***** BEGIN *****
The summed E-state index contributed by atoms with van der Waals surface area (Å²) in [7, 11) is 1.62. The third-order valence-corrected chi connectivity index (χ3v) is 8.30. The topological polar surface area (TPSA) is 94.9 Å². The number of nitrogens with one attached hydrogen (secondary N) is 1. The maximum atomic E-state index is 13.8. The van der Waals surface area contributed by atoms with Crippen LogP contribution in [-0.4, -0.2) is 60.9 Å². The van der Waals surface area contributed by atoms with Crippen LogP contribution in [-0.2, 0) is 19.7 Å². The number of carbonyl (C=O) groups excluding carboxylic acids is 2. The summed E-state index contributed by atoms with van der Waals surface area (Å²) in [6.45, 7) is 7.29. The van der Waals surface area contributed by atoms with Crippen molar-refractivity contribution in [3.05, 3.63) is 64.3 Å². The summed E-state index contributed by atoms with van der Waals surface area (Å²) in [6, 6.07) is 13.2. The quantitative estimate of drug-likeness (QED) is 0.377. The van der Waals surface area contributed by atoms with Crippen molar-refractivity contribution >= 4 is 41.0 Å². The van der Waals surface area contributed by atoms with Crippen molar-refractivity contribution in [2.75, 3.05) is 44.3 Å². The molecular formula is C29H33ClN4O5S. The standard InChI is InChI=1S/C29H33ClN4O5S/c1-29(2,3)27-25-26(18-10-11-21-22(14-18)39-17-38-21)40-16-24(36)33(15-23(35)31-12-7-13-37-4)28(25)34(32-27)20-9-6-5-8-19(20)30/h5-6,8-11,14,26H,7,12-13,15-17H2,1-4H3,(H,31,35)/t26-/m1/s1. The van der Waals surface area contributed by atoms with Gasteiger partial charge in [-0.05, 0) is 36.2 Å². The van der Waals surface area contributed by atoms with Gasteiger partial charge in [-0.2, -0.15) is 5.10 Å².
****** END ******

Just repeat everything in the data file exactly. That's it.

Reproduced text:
The summed E-state index contributed by atoms with van der Waals surface area (Å²) in [7, 11) is 1.62. The third-order valence-corrected chi connectivity index (χ3v) is 8.30. The topological polar surface area (TPSA) is 94.9 Å². The number of nitrogens with one attached hydrogen (secondary N) is 1. The maximum atomic E-state index is 13.8. The van der Waals surface area contributed by atoms with Crippen LogP contribution in [-0.4, -0.2) is 60.9 Å². The van der Waals surface area contributed by atoms with Crippen LogP contribution in [-0.2, 0) is 19.7 Å². The number of carbonyl (C=O) groups excluding carboxylic acids is 2. The summed E-state index contributed by atoms with van der Waals surface area (Å²) in [6.45, 7) is 7.29. The van der Waals surface area contributed by atoms with Crippen molar-refractivity contribution in [3.05, 3.63) is 64.3 Å². The summed E-state index contributed by atoms with van der Waals surface area (Å²) in [6, 6.07) is 13.2. The quantitative estimate of drug-likeness (QED) is 0.377. The van der Waals surface area contributed by atoms with Crippen molar-refractivity contribution >= 4 is 41.0 Å². The van der Waals surface area contributed by atoms with Crippen molar-refractivity contribution in [2.75, 3.05) is 44.3 Å². The molecular formula is C29H33ClN4O5S. The standard InChI is InChI=1S/C29H33ClN4O5S/c1-29(2,3)27-25-26(18-10-11-21-22(14-18)39-17-38-21)40-16-24(36)33(15-23(35)31-12-7-13-37-4)28(25)34(32-27)20-9-6-5-8-19(20)30/h5-6,8-11,14,26H,7,12-13,15-17H2,1-4H3,(H,31,35)/t26-/m1/s1. The van der Waals surface area contributed by atoms with Gasteiger partial charge in [-0.05, 0) is 36.2 Å². The van der Waals surface area contributed by atoms with Gasteiger partial charge in [-0.2, -0.15) is 5.10 Å².